Turkey's Erdogan dismisses protests: 'What is the message?'

Far from softening in the face of a public backlash, Turkish Prime Minister Recep Tayyip Erdogan took a combative tone with reporters.

AP
Turkey's Prime Minister, Recep Tayyip Erdogan, speaks to the media in Istanbul, Turkey, June 3, 2013. Erdogan on Monday again dismissed street protests against his rule as actions organized by extremists, qualified them as a temporary blip, and angrily rejected comparisons with the Arab Spring uprisings.

As his country experienced the fourth day of street protests against his administration, Turkish Prime Minister Recep Tayyip Erdogan today dismissed the demonstrations, shrugging off comparisons to the Arab Spring and other movements that have shaken Turkey's Middle Eastern neighbors.

The Associated Press reports that Mr. Erdogan appeared "defensive and angry" when asked by reporters whether his government would soften its tone and whether it understood "the message" of the protesters opposed to what they say is the creeping Islamization of Turkey by his AKP party's government.

“What is the message? I want to hear it from you,” Erdogan retorted.

“What can a softened tone be like? Can you tell me?” he said. He spoke to reporters before leaving on what was planned to be a four-day trip to Morocco, Algeria and Tunisia.

He also waved off comparisons to the Arab Spring, saying “We already have a spring in Turkey,” alluding to the nation’s free elections. “But there are those who want to turn this spring into winter."

The comparisons come after a weekend of protests involving tens of thousands of demonstrators opposed to AKP policies that started last week in Istanbul's Taksim Square and spread to cities across the country. Though the protest initially stemmed from government plans to bulldoze Gezi Park, a small green square near Taksim, to build a shopping and luxury apartment complex, it exploded into a broader demonstration complete with running battles with police. More than 1,000 have been injured in the fighting since, reports Reuters.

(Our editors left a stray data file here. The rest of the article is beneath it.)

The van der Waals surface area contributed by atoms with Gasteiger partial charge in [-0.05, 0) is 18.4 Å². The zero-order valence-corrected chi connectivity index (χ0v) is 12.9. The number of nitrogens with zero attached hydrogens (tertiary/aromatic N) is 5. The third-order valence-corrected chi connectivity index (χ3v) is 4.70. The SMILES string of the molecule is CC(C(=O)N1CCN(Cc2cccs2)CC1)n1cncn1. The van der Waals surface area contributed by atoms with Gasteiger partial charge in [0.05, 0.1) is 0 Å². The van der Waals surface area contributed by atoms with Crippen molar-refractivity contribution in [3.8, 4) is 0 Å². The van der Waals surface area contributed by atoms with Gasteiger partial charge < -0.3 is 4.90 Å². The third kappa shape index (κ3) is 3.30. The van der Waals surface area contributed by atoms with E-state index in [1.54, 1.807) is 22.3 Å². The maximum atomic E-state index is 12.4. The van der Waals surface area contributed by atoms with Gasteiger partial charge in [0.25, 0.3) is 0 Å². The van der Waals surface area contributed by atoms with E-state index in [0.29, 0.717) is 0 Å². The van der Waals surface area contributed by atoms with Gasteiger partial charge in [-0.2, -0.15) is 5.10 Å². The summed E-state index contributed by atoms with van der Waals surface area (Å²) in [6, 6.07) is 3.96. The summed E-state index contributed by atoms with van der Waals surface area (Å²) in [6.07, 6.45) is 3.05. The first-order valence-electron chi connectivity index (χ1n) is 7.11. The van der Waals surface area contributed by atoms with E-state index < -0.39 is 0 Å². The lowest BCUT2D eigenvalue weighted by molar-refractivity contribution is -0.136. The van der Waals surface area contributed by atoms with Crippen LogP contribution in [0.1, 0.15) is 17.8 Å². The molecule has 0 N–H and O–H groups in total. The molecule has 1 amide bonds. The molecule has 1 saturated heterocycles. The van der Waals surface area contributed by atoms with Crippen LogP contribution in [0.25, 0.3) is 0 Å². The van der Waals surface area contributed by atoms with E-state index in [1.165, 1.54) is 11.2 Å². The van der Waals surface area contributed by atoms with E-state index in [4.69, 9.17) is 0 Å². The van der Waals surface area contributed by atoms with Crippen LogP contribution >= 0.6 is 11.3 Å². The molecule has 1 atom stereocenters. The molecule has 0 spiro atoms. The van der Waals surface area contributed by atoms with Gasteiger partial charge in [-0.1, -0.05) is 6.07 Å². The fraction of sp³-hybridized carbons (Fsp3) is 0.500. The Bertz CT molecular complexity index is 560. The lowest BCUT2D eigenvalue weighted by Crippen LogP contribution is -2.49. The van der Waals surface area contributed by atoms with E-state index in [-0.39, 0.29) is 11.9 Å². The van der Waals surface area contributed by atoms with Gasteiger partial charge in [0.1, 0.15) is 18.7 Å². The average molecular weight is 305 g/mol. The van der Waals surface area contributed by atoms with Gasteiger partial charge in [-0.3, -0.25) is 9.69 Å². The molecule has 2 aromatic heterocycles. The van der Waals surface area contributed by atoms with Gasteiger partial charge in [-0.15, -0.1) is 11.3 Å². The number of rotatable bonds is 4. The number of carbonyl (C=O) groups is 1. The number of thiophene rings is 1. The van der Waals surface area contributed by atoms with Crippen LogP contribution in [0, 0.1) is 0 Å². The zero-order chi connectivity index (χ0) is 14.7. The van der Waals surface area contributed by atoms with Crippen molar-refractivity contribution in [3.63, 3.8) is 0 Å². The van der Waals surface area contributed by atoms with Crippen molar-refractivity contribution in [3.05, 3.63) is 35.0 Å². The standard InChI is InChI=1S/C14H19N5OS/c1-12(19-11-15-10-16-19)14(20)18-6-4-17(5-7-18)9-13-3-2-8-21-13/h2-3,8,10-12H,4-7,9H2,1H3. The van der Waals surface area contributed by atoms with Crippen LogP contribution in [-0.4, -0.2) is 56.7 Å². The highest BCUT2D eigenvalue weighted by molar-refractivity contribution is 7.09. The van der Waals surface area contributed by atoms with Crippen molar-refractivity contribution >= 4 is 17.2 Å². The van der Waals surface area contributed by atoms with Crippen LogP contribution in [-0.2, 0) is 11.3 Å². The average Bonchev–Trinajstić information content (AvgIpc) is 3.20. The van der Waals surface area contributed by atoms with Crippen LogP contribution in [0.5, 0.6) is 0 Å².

Taksim's historical significance

Reuters also notes that Taksim holds a "particular resonance" for Turks.

While other Istanbul squares embody the grandeur of the Islamic Ottoman Empire, Taksim pays homage to the secular ideals of the republic founded in 1923 after the empire collapsed. More recently, the square was the site of a 1977 massacre of up to 40 leftists during a May Day rally.

"Taksim carries enormous significance for different circles ... To bulldoze Taksim without any real social consensus is to harm an important public space not just for Istanbul, but for all of Turkey," said Eyup Muhcu, head of the Chamber of Architects, in an interview before the protests.

The Christian Science Monitor's Scott Peterson reports that those in Taksim dislike the comparisons between their protests and the Arab Spring that felled regimes across the Middle East. "Those were distinctly Arab events, they say, while Turkey’s protest is about more inclusive democratic leadership," he writes.

“This is the radicalism of the moment,” Eda [a history student at Bogazici University] says, pointing to a nearby police car, where other students cavorted and took photos of themselves, as if on a new playground toy. “This is not the consensus. It’s just a show."

Similarly, the BBC's Paul Mason writes that despite the comparisons that some have drawn to recent protest movements around the world, the Taksim demonstrations are distinct.

I have covered Syntagma [Square anti-austerity protests in Greece], the Occupy protests and reported from Tahrir Square. This is different to all of them.

First, it is massive. The sheer numbers dwarf any single episode of civil unrest in Greece.

Second, the breadth of social support - within the urban enclave of Istanbul - is bigger than Greece and closer to Egypt.

But Mr. Mason also distinguishes it from Egypt.

Is this the Turkish Tahrir? Not unless the workers join in. Turkey has a large labor movement, and a big urban poor working population, and Monday is a work day, so we will see. It is certainly already something more than the Turkish version of Occupy.

Time Magazine writes that "For Erdogan, the greatest danger is that conservative Muslims, who form the AKP’s base, will flinch at the images of police brutality and begin to join the protesters’ ranks."

That may be one reason why the government has pulled police forces out of Taksim and clamped down on the media harder and more visibly than ever. Many press outlets are downplaying the protests. On Saturday, one of the country’s leading papers, owned the Prime Minister’s son-in-law, buried the story. Later that evening, as clashes between police and protesters continued around Istanbul and other cities, CNN Turk, a leading news network, aired a cooking show, plus documentaries about a 1970s novelist, dolphin training, and penguins.

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